JAS was in fact a cross-community WG of the ALAC and the GNSO. However the history of its creation, participation, re-chartering and report approval demonstrates that just calling something a cross-community WG does not really make it so. And the processes that have followed that have tried to formulize more acceptable ways of creating such groups have also been fraught with misunderstandings and the lack of effective progress.

So in reply to the last question, How are different parts of the ICANN community expected to work together in these efforts? The answer is not clear, other than hopefully better than some of the past experiences.

On the other hand, there have been some notable successes. The DSSA group coalesced effectively with all groups in opposition to a staff-led effort, and having a common enemy seems to be a sufficient motivator allowing disparate groups to work together.

The various IDN efforts have similarly been successful.

7. What minimum public consultation requirements, if any, should be required within this function?

On the presumption that the normal public consultation process improves and actually attracts more of the public (and public interest) and is not just an opportunity for those who did not get what they wanted during a previous effort to restate their position, yes, public consultation is needed.

8. Are there any topics that should not be subject to this function?

Given that SOs have specific functional mandates and scope, and the ACs cross those boundaries, it is hard to imagine an issue that does not involve at least one of those intersections. However, most issues will be of great interest to some parts of ICANN, and of no interest to others.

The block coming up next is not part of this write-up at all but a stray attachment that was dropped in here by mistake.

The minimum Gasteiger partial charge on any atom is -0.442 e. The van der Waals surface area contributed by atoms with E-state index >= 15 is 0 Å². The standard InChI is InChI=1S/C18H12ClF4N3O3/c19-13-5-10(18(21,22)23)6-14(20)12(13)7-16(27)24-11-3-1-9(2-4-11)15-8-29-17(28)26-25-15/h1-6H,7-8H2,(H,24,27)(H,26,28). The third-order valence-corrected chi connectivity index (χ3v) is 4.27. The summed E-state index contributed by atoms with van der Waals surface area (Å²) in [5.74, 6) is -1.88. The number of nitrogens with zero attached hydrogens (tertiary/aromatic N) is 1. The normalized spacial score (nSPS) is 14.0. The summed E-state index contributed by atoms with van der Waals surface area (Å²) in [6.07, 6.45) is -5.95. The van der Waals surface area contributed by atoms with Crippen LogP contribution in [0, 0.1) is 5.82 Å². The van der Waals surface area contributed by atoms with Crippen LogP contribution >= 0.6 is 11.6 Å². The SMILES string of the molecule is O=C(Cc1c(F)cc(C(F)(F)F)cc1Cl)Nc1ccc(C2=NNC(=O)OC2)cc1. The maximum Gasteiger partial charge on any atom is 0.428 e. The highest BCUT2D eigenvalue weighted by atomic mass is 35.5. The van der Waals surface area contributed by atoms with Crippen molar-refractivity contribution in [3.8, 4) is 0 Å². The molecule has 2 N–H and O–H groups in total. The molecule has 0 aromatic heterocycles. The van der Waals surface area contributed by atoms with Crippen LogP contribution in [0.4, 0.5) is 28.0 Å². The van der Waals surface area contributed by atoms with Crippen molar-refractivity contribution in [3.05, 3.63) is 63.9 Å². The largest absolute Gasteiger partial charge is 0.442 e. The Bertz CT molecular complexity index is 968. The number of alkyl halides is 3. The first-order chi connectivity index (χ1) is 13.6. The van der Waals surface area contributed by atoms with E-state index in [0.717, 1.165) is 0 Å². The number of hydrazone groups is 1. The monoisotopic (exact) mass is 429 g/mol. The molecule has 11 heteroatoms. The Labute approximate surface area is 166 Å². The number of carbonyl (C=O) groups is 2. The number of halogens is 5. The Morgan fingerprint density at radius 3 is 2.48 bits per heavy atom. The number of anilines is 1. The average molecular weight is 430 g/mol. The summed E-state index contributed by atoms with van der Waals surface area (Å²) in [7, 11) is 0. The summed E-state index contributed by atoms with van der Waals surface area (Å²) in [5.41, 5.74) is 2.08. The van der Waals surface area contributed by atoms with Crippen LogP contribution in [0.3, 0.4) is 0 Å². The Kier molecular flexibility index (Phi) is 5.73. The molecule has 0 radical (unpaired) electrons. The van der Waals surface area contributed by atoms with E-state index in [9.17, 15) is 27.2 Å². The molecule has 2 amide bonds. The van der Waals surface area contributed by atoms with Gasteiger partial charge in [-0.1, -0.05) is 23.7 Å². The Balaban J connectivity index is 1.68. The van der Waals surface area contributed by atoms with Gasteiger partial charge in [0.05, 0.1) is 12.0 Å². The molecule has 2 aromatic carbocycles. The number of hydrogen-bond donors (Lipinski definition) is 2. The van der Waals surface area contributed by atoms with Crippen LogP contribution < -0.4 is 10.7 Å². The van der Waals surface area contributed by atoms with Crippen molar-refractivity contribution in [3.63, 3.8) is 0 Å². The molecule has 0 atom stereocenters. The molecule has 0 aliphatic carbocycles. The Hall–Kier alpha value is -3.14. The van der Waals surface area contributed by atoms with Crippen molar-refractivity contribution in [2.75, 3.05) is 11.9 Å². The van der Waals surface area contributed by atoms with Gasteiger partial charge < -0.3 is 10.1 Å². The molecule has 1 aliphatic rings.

9. Who within ICANN lead this effort?

The Board certainly needs to take a lead in this, which brings us to the questions that were not asked. This consultation focuses on how the Board should receive advice and on how the various component groups of ICANN should work together to generate that advice.

It is both interesting and curious that there is a general belief that to reach consensus and compromise, the various players need to talk to each other. Certainly a part of this community, the ALAC hopes that when reaching its own decisions, the Board members talk to each other. Yet the standard method for communication between the parts of the community and the Board is to throw documents over the wall at each other. There is virtually no dialog and no engagement in either direction. On the rare occasions where there are meetings or Board involvement, it is almost always in the form of stone-faced listening or occasionally extended preaching.

ICANN and its constituent bodies are and will continue to be grappling with some very difficult problems. They are not going to go away and they will not be addressed with report, no matter how salient. Moreover, difficult problems with subtle arguments do not lend themselves to short, concise reports, yet we are regularly told that if a report is long, it will be summarized by staff and most Board members will not read it. That does not sound like a recipe for success.

Finding sufficient time to talk is difficult, and some Board members feel that there must be no involvement of the Board in reaching community consensus. But no matter how successful any of the efforts implied by the set of Board questions might be, we must ultimately have Board interactions so that the problem and its constraints are well understood, and that the ultimate recommendations are useful, understandable and implementable. That will not happen without active and effective Board dialog. And dialog is defined as an exchange of ideas of ideas via conversation. Not throwing documents over walls and not one group talking at the other without receiving feedback. We need engagement, not only among the constituent bodies of ICANN, but with its Board.